Mud regularly builds up on the bottom of this large watering trough in a field where Alder’s keeping some of his 500 cattle. Usually a spigot keeps the trough full so muck can’t build up as easily. But lately, the well underneath is running so low the spigot merely sputters.

Wine harvest is underway in a small growing region in southeast Washington called Red Mountain. The dusty wedge of earth has been attracting an increasing amount of investment from winemakers from Napa, Canada and even Italy.

Antibiotics are ubiquitous in modern human life. Along with their well-known medical applications, they also are routinely used in agriculture, including our increasingly industrial production of meat.

But as resistant strains of bacteria continue to emerge, health authorities around the world are growing alarmed at the increasing impotence of antibiotics to fight disease. In fact, they worry we are on the verge of a total breakdown in the overall usefulness of these drugs. It’s a scenario of horrifying scope to those who understand the implications for human health.

CompassioninWorldFarming / Flickr

U.S. Agriculture Secretary Tom Vilsack says dairy farmers can begin signing up Sept. 2 for a new program that replaces old subsidies.

The program is a kind of insurance that pays farmers when the difference between milk prices and feed prices shrink to a certain level. It replaces a program that paid farmers when milk prices sank too low.

Dairy farmers have struggled in recent years even with good milk prices. Feed costs have risen because of demand for corn from the ethanol industry and recent droughts.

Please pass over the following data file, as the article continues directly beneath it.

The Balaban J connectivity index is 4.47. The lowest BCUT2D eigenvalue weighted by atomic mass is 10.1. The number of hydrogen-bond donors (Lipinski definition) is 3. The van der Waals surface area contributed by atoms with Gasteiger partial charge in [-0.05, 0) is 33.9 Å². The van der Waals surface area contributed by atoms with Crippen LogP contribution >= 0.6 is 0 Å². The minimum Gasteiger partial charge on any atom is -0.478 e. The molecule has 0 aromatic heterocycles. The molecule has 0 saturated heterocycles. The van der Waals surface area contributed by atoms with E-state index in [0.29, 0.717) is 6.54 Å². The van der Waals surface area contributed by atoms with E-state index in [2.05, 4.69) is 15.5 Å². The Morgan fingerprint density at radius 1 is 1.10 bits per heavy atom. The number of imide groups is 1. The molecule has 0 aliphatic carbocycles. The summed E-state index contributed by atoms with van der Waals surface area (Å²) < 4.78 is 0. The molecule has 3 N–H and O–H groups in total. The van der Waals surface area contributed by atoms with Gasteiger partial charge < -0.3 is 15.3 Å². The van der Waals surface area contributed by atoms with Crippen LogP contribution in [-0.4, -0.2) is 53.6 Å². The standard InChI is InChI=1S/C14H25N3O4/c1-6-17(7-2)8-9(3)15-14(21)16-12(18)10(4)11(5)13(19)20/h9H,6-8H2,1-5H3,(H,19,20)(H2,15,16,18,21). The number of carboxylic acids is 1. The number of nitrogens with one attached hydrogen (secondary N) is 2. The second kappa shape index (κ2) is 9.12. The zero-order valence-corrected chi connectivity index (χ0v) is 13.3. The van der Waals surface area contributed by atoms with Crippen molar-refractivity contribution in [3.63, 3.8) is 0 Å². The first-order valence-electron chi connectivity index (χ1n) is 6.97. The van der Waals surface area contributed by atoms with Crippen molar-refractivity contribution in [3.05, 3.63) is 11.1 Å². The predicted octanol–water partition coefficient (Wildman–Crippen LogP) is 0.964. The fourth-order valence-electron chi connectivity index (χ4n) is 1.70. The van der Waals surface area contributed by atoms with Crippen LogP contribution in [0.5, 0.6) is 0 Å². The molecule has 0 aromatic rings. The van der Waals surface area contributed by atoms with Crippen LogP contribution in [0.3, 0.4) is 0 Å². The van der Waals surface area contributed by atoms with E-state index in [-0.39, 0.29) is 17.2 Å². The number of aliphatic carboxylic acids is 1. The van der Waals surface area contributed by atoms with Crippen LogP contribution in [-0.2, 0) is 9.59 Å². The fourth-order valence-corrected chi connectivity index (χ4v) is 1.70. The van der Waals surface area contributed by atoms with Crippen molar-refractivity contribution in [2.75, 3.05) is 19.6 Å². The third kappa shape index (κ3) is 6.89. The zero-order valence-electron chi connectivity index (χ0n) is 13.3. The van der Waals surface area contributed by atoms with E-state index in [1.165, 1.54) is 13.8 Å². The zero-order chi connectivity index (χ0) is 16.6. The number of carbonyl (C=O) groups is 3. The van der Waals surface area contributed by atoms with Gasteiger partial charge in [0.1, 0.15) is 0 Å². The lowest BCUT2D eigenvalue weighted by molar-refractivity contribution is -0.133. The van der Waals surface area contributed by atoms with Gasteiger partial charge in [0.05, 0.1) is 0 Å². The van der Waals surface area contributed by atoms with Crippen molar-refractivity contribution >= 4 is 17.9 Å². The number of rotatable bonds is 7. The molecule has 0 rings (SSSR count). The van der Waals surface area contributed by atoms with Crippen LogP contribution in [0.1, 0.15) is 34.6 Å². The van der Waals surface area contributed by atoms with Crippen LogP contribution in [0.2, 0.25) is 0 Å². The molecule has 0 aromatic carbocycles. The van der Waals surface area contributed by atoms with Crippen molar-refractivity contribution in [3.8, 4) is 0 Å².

MHall209 / Flickr Creative Commons

 This post was updated at 11:20 a.m. Aug. 27, 2014.

The Idaho dairy industry group that sent a letter to its members urging them to deny media tours and on-farm interviews now says it never meant to deny access.

Tuesday, after the Associated Press reported the letter was sent to 500 dairies, a public relations firm followed up with this statement from United Dairymen of Idaho CEO Karianne Fallow:

Overall, climate change is predicted to hurt agriculture around the world. It could even threaten corn production in the Corn Belt.

But in North Dakota conditions are now better for raising corn, and that's a big benefit for farmers.

When I was growing up in Wolford, N.D., up near the Canadian border, wheat was king. It had been the dominant crop since the prairie was first plowed in the late 1800s. So it was kind of strange to go back this summer and find Larry Slaubaugh, a local farmer, filling his 18-wheeler with corn from a huge steel grain bin.

Northwest cattle ranchers are struggling to get their herds out of the way of raging wildfires. Some herds have been lost, others badly injured.

wheat, grain, agriculture, montana
Daimon Eklund / Flickr Creative Commons

The Northwest wheat harvest is in full swing, but the export of grain has all but stopped at the Port of Vancouver, Wash. The shipments have been blocked because Washington state inspectors have stopped checking grain for export at the port because they don't want to cross a picket line in a labor dispute.

Farmers are calling for those inspections to resume after harvesting about 40 percent of Washington's wheat. Washington Wheat Growers Association President Nicole Berg farms 21,000 acres near the Tri-Cities.

This summer's hot, dry weather has been a mixed blessing for Northwest farmers.